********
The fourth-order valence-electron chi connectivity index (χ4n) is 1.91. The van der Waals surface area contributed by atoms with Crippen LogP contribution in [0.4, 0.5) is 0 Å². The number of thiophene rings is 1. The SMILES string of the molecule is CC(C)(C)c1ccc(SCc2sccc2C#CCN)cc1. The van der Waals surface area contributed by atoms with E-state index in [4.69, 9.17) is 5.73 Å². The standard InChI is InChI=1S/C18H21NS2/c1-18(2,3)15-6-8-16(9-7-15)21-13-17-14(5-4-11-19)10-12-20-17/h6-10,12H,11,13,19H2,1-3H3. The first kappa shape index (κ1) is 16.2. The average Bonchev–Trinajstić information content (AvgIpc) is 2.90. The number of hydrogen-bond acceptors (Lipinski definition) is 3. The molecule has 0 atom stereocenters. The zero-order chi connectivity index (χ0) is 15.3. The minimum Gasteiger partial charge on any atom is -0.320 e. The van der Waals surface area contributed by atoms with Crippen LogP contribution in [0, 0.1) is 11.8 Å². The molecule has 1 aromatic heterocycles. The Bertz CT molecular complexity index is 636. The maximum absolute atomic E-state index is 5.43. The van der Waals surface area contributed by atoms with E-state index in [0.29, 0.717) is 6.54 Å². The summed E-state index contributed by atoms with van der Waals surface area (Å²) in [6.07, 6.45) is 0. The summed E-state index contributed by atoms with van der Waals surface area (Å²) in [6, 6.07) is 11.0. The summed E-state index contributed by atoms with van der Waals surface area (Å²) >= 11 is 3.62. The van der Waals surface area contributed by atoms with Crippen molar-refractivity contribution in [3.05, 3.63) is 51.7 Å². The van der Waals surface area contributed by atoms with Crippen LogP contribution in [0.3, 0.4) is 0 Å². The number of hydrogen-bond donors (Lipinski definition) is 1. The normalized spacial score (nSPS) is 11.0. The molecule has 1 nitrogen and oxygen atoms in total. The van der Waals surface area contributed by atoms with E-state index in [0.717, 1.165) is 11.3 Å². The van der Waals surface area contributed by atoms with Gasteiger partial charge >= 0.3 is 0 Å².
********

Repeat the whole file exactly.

The fourth-order valence-electron chi connectivity index (χ4n) is 1.91. The van der Waals surface area contributed by atoms with Crippen LogP contribution in [0.4, 0.5) is 0 Å². The number of thiophene rings is 1. The SMILES string of the molecule is CC(C)(C)c1ccc(SCc2sccc2C#CCN)cc1. The van der Waals surface area contributed by atoms with E-state index in [4.69, 9.17) is 5.73 Å². The standard InChI is InChI=1S/C18H21NS2/c1-18(2,3)15-6-8-16(9-7-15)21-13-17-14(5-4-11-19)10-12-20-17/h6-10,12H,11,13,19H2,1-3H3. The first kappa shape index (κ1) is 16.2. The average Bonchev–Trinajstić information content (AvgIpc) is 2.90. The number of hydrogen-bond acceptors (Lipinski definition) is 3. The molecule has 0 atom stereocenters. The zero-order chi connectivity index (χ0) is 15.3. The minimum Gasteiger partial charge on any atom is -0.320 e. The van der Waals surface area contributed by atoms with Crippen LogP contribution in [0, 0.1) is 11.8 Å². The molecule has 1 aromatic heterocycles. The Bertz CT molecular complexity index is 636. The maximum absolute atomic E-state index is 5.43. The van der Waals surface area contributed by atoms with E-state index in [0.29, 0.717) is 6.54 Å². The summed E-state index contributed by atoms with van der Waals surface area (Å²) in [6.07, 6.45) is 0. The summed E-state index contributed by atoms with van der Waals surface area (Å²) in [6, 6.07) is 11.0. The summed E-state index contributed by atoms with van der Waals surface area (Å²) >= 11 is 3.62. The van der Waals surface area contributed by atoms with Crippen molar-refractivity contribution in [3.05, 3.63) is 51.7 Å². The van der Waals surface area contributed by atoms with Crippen LogP contribution in [0.3, 0.4) is 0 Å². The number of hydrogen-bond donors (Lipinski definition) is 1. The normalized spacial score (nSPS) is 11.0. The molecule has 1 nitrogen and oxygen atoms in total. The van der Waals surface area contributed by atoms with E-state index in [0.717, 1.165) is 11.3 Å². The van der Waals surface area contributed by atoms with Gasteiger partial charge >= 0.3 is 0 Å².